I did some volunteering with Trees Atlanta recently. In one of their offices they had this 10-year-old map of the Atlanta Beltline, with plans for the surrounding landscapes. Very cool to see this early vision – and a different one than the neighborhood/transit-focused one we’re used to – back when it was mostly just a dream. It still is, but it’s also on its way. I like that they still have it around.
Emily Dickinson was, in her lifetime, perhaps more widely known as a gardener than poet. She would send her friends bunches of flowers with poems attached, but “they valued the posy more than the poetry”. 💔 Her 1840s herbarium is online here via Harvard.
Never knew about this. So cool.
I like David Cain’s writing about the importance of re-learning:
I’m sure the Germans or the Japanese have a word that means, precisely, “Life-changing ideas that do not change our lives because we only read about them once, agree enthusiastically, and then forget them before we act on them.”
If not, we could use one. How many times has your mind been set ablaze by a profound truth from a book, podcast, article, or a speech, only for the idea to fade before you could do anything with it?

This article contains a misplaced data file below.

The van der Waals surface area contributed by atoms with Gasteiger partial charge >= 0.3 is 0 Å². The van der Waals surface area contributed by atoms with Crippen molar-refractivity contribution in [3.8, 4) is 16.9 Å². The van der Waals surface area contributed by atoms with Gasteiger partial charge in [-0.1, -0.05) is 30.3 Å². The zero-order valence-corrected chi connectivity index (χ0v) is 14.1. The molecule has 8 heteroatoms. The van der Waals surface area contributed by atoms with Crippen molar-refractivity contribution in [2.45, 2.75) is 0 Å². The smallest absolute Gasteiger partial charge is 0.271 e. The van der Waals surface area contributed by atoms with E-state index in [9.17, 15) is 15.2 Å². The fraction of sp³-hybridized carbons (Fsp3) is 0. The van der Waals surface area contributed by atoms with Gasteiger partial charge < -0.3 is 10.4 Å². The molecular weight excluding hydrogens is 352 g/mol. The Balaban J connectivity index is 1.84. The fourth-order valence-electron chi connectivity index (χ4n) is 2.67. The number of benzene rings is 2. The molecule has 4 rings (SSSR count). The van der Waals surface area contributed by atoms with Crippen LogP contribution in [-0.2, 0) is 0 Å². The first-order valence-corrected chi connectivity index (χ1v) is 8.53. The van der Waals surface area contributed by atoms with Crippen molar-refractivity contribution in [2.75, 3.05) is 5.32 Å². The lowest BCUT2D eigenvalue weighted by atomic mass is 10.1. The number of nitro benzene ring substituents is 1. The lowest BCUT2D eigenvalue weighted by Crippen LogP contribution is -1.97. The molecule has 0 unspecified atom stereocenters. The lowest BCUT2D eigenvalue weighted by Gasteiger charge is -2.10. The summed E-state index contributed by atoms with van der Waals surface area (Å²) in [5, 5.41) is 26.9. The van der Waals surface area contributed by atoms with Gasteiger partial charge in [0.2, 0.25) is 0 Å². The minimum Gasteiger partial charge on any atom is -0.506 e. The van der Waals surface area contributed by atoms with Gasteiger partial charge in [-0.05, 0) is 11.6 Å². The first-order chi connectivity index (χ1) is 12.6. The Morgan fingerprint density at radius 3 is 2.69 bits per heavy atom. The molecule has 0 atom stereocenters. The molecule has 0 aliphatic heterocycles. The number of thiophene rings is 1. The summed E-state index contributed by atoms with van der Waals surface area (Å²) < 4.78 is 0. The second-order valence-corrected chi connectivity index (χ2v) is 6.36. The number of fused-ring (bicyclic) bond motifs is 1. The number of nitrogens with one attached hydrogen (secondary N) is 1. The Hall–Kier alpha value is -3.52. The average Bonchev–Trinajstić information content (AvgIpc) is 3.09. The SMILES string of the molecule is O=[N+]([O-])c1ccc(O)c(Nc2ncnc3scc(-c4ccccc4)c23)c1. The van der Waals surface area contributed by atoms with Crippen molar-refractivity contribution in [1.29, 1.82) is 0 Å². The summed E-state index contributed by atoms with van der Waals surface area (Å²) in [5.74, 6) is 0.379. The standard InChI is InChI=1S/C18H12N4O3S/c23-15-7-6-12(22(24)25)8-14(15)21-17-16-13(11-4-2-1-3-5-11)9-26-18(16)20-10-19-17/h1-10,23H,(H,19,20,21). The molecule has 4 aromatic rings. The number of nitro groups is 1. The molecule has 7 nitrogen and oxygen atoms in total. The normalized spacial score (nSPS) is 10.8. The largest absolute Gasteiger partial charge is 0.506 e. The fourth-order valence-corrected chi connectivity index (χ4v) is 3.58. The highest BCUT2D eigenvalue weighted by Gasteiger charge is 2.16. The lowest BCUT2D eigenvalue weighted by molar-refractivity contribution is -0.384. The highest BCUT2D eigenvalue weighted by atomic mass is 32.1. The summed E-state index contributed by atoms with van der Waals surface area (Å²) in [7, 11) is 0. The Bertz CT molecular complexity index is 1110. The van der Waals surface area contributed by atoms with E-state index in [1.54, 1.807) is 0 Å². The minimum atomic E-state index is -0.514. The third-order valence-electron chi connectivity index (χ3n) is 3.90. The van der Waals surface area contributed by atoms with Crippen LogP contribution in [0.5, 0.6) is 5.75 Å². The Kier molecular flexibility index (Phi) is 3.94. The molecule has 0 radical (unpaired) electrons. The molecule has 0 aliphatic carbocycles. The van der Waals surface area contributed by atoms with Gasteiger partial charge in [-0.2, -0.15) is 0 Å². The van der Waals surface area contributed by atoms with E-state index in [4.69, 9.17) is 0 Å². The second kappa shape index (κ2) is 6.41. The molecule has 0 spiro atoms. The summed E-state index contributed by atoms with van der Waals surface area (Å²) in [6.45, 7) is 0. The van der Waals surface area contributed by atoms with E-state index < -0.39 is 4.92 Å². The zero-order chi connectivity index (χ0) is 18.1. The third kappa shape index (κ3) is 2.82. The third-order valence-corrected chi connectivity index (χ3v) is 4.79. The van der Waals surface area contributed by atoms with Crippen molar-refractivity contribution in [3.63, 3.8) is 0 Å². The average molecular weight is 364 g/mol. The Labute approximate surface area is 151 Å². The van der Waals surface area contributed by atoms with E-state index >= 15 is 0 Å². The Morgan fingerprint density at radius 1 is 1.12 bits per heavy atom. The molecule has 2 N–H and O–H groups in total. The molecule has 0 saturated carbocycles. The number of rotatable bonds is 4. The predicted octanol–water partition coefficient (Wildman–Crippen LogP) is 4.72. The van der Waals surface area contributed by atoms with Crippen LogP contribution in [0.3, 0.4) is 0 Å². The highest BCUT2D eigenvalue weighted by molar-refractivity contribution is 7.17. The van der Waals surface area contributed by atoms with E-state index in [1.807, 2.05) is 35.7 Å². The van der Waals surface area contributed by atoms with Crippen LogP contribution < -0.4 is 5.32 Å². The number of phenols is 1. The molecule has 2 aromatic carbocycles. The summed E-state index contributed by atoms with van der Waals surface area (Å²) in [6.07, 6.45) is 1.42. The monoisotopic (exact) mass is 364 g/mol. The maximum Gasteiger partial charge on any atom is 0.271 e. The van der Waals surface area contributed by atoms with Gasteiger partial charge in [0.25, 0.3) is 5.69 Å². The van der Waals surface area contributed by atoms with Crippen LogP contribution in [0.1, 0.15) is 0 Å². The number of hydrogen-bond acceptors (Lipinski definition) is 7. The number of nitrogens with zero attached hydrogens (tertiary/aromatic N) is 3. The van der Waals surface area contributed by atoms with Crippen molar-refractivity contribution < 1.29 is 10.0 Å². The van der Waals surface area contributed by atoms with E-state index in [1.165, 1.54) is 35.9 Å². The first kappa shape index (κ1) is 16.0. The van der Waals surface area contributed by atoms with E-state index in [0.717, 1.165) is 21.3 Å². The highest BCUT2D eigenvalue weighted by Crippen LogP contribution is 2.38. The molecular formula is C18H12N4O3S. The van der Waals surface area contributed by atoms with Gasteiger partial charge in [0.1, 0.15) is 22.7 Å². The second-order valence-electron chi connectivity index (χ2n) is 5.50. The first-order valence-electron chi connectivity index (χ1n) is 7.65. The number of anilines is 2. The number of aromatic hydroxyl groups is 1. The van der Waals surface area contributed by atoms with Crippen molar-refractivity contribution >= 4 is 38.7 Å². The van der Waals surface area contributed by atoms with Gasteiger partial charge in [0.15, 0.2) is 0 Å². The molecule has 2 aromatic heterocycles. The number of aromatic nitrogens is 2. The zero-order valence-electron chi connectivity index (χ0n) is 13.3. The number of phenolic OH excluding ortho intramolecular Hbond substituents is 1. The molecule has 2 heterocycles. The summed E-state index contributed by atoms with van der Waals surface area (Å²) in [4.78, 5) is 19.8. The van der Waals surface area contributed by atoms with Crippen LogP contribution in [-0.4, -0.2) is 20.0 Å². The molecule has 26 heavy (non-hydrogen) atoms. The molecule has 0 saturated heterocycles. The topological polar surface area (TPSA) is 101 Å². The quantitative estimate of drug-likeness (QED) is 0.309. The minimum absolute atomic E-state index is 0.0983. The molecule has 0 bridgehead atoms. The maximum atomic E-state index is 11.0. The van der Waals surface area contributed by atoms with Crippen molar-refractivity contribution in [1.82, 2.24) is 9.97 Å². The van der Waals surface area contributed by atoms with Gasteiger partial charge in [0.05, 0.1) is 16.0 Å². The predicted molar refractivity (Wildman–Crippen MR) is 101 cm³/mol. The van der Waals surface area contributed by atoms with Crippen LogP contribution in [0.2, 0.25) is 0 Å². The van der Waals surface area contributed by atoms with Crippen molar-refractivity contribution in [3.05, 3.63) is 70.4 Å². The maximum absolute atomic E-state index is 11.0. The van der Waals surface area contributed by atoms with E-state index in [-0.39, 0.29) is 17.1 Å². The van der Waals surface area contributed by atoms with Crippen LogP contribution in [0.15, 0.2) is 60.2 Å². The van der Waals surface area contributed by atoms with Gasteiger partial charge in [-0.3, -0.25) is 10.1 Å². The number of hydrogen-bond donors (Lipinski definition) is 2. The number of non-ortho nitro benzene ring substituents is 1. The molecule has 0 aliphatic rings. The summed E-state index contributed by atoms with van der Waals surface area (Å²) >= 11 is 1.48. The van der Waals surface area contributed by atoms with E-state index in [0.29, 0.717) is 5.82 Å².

One thing I’ve been pondering lately: making space for good stuff I already know about. After I ported over thousands of old tumblr posts, the ongoing clean-up process has resurfaced a bunch of old stuff I forgot I ever experienced.
Dunkirk. It is tremendous. Couldn’t look away for even a sliver of a moment. Out of all of Christopher Nolan movies I’ve seen, I’d rank this at the top. One thing that did him a favor is that the dialogue is so minimal. A trim, direct story so he can focus on the construction. I love the layered stories – the boat scenes being my favorites – that are racing to meet at the end, which we know with hindsight is only a beginning.
I haven’t updated my Christopher Nolan power rankings in a while, so…
- The Prestige
- The Dark Knight
- The Dark Knight Rises
- Batman Begins
That feels right for now.
Good Time. Hoo boy I loved it. An urban chase film where our protagonist keeps digging himself in bigger holes. The music is key – similar to how Thief and The Guest get so much grimy energy from their own moody, heavily electronic scores. Interesting choices to light scenes using only televisions, and in the roles that phones play in plot and theme.
Phantom Thread. Loved it in the moment. Didn’t know where it was going, didn’t care, I just knew I wanted to be there. I’d probably put this in my top 3 Paul Thomas Anderson movies, but I’m not yet sure how I’d reshuffle them.